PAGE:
The adventures of Oliver Tressilian, who goes from English gentry to galley slave to captain of a Moorish fighting ship, all the while trying to regain his lady love. Follows the novel, ... See full summary »
The adventures of Oliver Tressilian, who goes from English gentry to galley slave to captain of a Moorish fighting ship, all the while trying to regain his lady love. Follows the novel, unlike the 1940 movie of the same name. Written by
Robert Tonsing <email@example.com>
This particular adaption of Rafael Sabatini's swashbuckling novel remains faithful to the original story. For those of us who are fans of the Errol Flynn version of The Sea Hawk and I consider it his best film, it has no resemblance to this silent film whatsoever.
In a way that's good because both versions can truly stand on their own merits. Milton Sills is the lead in this version, playing Sir Oliver Tressilian, prosperous landowner in Cornwall. He's looking to wed Enid Bennett who is the daughter of an adjacent estate, but Sills has two problems, her brother Wallace McDonald who doesn't think Sills's family is good enough and Sills's half brother Lloyd Hughes who wants Bennett for himself.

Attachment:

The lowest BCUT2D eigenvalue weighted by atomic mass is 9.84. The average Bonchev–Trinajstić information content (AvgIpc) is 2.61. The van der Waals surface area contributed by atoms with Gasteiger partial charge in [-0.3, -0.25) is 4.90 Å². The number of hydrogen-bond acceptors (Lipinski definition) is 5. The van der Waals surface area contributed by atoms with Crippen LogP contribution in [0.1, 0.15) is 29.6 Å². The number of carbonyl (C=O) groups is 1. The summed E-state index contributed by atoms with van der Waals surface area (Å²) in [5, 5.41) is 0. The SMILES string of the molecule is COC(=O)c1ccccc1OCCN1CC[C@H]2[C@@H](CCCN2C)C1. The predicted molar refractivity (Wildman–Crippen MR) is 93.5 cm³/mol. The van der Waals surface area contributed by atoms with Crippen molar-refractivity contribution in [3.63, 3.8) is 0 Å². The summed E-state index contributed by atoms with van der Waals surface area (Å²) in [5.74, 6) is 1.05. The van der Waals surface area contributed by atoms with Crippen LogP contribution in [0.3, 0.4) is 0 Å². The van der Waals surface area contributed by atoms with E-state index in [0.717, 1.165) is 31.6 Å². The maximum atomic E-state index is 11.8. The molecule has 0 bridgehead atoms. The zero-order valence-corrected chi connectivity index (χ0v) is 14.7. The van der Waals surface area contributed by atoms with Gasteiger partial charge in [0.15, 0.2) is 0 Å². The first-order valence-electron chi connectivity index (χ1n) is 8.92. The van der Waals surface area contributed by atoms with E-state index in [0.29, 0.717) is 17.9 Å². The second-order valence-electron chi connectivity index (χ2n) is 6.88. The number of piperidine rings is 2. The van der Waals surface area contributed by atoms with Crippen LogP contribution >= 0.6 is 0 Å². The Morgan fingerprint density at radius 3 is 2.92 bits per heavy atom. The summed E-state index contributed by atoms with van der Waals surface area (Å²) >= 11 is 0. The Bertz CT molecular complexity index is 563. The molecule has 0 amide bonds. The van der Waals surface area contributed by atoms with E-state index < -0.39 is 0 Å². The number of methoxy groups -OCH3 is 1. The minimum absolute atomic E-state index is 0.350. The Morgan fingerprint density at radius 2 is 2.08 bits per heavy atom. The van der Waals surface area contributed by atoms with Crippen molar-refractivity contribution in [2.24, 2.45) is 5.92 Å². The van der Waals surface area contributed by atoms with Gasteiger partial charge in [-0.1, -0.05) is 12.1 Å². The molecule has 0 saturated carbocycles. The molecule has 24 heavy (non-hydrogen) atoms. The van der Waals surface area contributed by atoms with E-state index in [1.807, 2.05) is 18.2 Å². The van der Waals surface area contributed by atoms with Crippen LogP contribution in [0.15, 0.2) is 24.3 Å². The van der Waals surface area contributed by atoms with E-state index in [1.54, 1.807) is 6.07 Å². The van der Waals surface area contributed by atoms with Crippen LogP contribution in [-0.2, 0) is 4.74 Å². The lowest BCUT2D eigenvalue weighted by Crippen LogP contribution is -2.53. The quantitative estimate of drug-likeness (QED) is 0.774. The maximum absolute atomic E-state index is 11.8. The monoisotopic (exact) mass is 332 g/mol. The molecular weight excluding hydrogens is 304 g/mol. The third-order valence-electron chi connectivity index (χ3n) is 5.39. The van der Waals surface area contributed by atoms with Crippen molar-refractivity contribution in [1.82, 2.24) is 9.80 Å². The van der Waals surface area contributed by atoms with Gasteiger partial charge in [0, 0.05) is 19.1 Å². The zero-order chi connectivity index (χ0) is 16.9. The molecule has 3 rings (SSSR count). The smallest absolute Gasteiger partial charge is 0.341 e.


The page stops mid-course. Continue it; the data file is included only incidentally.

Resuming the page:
After this The Sea Hawk becomes a mixed version of The Master of Ballantrae and Ben-Hur. Sills is framed for McDonald's murder and captured by pirates who sell him to the Spaniards as a galley slave and then he gets rescued by the Moors.
When Sills gets rescued by the Moors it's his good fortune that the Pasha of Algiers takes a liking to him and he becomes their top pirate with the fearsome name of Sakr El-Bahr, The Sea Hawk.
The rest of the film follows a similar path of Sabatini's other work Captain Blood.
Warner Brothers when they remade The Sea Hawk though they didn't use the story certainly did retain several of the battle scenes which the viewer will immediately recognize. This version is every bit as grand and grandiose as the better known sound film. Sills and Bennett do indeed remind one of Errol Flynn and Brenda Marshall. And Sills in treading on territory that Douglas Fairbanks staked out delivers a fine performance, though without the flair for dramatics that Fairbanks had.
I'm definitely glad this silent classic is not lost.
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